Food Safety Reform Moves Closer to Becoming a Reality: Legislation Now under Consideration
Johnson, Teddi Dineley, The Nation's Health
TO ROBYN ALLGOOD, blending fresh spinach into fruit smoothies seemed the perfect way to meet her kids' nutritional needs.
But on Sept. 15, 2006, a Food and Drug Administration warning about contaminated spinach sent the Idaho mother of three running to the refrigerator to throw away an open bag. The warning came too late, however.
Two-year-old Kyle Allgood fell ill the next day. Crying out in pain, the inconsolable toddler was admitted to a local hospital. A few days later, on Sept. 20, 2006, within hours of being transferred by plane to a hospital in Salt Lake City, Kyle developed hemolytic uremic syndrome, a type of kidney failure caused by Escherichia coli bacteria, and suffered a fatal heart attack.
The Allgoods later learned that Kyle had eaten spinach tainted with a leading cause of food-borne illness in the United States, E. coli 0157:H7. If the FDA warning had come just two days earlier, Kyle would never have eaten the spinach, Allgood said at an April news conference in Washington, D.C., where dozens of victims of food-borne illness, including people who had lost loved ones due to contaminated food, gathered in the U.S. Capitol to tell their stories and urge legislators to reform the nation's food safety system.
According to the U.S. Centers for Disease Control and Prevention, about 76 million cases of food-borne disease occur each year in the United States, causing about 325,000 hospitalizations and 5,000 deaths. The most severe cases tend to occur in the very old, the very young, those with compromised immune systems, and in healthy people exposed to a very high dose of a pathogen.
"What's scary is that a food-borne pathogen can't be seen, and once someone is sick there is no way to reverse it," said Allgood, fighting back tears. "It was terrible to watch our son suffer and not be able to take away his pain, but now we just want to lend our voice to encouraging food safety."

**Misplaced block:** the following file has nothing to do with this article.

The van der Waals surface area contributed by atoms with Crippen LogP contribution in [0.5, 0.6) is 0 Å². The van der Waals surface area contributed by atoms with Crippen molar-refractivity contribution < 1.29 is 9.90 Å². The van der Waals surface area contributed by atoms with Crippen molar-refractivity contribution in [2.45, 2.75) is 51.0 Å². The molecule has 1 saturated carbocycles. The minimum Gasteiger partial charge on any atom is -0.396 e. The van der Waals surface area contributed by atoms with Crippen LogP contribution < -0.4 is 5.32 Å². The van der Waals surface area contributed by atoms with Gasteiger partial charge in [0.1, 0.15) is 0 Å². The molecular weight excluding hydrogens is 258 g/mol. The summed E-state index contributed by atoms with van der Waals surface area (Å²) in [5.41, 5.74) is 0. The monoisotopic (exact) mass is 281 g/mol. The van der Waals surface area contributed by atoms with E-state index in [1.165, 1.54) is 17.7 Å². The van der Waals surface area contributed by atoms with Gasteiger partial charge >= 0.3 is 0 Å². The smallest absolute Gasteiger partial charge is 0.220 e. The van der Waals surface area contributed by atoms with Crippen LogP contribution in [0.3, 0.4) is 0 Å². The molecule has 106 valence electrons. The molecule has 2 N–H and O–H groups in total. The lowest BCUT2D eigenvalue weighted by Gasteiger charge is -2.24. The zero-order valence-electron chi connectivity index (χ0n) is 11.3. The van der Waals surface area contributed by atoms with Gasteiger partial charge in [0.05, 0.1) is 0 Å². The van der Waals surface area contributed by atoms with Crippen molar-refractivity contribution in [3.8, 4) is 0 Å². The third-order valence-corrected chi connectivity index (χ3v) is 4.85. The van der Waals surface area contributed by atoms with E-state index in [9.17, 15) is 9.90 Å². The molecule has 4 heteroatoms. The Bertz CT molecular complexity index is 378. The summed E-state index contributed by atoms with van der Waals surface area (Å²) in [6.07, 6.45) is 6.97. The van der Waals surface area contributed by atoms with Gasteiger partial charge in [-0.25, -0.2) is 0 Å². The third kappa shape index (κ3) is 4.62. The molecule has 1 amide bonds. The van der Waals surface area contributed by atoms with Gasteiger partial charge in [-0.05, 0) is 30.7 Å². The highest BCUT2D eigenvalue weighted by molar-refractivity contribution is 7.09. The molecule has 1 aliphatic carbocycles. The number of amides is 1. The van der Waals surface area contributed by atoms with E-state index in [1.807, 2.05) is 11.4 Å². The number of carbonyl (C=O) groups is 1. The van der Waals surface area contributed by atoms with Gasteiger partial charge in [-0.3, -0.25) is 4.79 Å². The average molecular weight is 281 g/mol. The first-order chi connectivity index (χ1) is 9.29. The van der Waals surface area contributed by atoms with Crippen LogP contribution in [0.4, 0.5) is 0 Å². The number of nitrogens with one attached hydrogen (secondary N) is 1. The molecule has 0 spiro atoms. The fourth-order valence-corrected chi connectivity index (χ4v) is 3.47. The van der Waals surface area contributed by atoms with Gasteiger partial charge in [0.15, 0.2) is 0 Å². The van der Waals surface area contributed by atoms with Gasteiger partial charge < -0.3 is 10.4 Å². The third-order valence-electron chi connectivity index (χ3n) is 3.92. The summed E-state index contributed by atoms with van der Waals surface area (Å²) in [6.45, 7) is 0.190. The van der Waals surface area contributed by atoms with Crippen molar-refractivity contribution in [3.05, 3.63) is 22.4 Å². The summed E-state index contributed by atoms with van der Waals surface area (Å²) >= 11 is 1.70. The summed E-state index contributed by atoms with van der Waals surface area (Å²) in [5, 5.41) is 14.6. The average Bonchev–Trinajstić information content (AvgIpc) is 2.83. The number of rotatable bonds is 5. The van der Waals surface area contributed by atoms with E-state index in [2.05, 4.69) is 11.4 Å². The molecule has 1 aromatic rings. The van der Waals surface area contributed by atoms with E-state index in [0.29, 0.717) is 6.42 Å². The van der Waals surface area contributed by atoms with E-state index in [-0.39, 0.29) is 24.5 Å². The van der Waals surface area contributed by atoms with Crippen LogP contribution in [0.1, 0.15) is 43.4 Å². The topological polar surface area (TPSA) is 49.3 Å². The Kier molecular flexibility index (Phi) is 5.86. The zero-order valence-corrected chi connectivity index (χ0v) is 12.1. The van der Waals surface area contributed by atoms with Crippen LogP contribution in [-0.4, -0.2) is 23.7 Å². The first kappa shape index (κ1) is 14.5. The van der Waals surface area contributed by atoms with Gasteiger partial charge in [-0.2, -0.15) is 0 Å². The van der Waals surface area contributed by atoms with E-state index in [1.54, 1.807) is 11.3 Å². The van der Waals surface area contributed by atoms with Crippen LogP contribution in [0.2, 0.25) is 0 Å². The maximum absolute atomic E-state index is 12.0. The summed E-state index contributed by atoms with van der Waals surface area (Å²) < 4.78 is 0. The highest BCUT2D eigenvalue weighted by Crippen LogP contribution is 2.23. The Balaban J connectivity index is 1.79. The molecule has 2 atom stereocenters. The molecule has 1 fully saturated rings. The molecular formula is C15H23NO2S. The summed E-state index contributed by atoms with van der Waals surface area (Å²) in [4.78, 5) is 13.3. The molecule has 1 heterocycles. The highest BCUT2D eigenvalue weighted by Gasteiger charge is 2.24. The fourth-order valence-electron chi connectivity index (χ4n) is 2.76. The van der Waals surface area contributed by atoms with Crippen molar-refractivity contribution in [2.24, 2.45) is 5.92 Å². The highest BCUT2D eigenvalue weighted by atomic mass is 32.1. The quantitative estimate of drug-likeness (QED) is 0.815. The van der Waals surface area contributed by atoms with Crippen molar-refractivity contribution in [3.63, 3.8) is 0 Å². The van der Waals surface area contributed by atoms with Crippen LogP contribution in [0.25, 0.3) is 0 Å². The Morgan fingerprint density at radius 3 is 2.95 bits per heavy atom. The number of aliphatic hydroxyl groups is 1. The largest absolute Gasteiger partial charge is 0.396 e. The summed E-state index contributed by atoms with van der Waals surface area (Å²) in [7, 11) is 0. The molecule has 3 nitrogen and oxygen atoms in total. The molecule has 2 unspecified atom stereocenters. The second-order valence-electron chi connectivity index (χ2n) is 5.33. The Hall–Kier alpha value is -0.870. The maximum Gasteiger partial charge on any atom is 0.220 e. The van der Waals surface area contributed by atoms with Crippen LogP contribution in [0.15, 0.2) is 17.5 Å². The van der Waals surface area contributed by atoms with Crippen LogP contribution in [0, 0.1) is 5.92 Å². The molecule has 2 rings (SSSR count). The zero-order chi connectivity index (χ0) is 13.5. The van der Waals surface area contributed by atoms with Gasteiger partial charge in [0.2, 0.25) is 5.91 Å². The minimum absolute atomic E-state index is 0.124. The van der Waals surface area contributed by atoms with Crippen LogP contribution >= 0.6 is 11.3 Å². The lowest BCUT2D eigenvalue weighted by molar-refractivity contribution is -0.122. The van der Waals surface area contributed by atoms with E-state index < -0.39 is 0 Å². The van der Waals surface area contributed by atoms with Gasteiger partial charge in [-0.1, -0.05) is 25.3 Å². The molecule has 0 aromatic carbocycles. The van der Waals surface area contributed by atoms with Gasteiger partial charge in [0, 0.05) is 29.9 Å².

Allgood's voice has not gone unnoticed. Around the nation, outraged victims of tragedies tied to tainted foods are stepping forward to join their voices with those of food safety advocates, industry groups, consumer groups, policymakers, public health professionals and others looking to the current Congress for a long-overdue overhaul of the nation's food safety system.
"Reaction, not prevention, has too long formed the basis of our nation's food safety system," said APHA Executive Director Georges Benjamin, MD, FACP, FACEP (E). "Americans cannot afford to lose faith in their food."
FDA is an overwhelmed agency with an ever-growing mandate, food safety advocates say. The agency has been chronically underfunded for years, they say, and its focus has long been on the drug and medical device side rather than on food safety.
"Reforming the food safety functions at FDA will take more than a few quick fixes," Richard Hamburg, MPA, director of government relations at Trust for America's Health, told The Nation's Health. "Instead, we need an overhaul from top to bottom on how we prevent, detect and respond to food-borne illnesses."
To be sure, legislators' plates are already piled high with issues related to energy reform, the economy and health reform, but there is still room for food safety, said David W. Plunkett, JD, JM, food safety program attorney at the Center for Science in the Public Interest.
"There are a lot of things for Congress to deal with, but the stars are aligned for food safety reform," Plunkett said. "We have a collision of a lot of different interests coming together to urge action on reforming FDA. Industry is pushing for it. We have had outbreaks, so consumers are concerned about it. And we have consumer advocacy organizations that have for years been working on reform, and a Congress that is receptive to their messages. I am hopeful we will see the House and Senate work on bills this year and complete them before the current session of Congress ends. …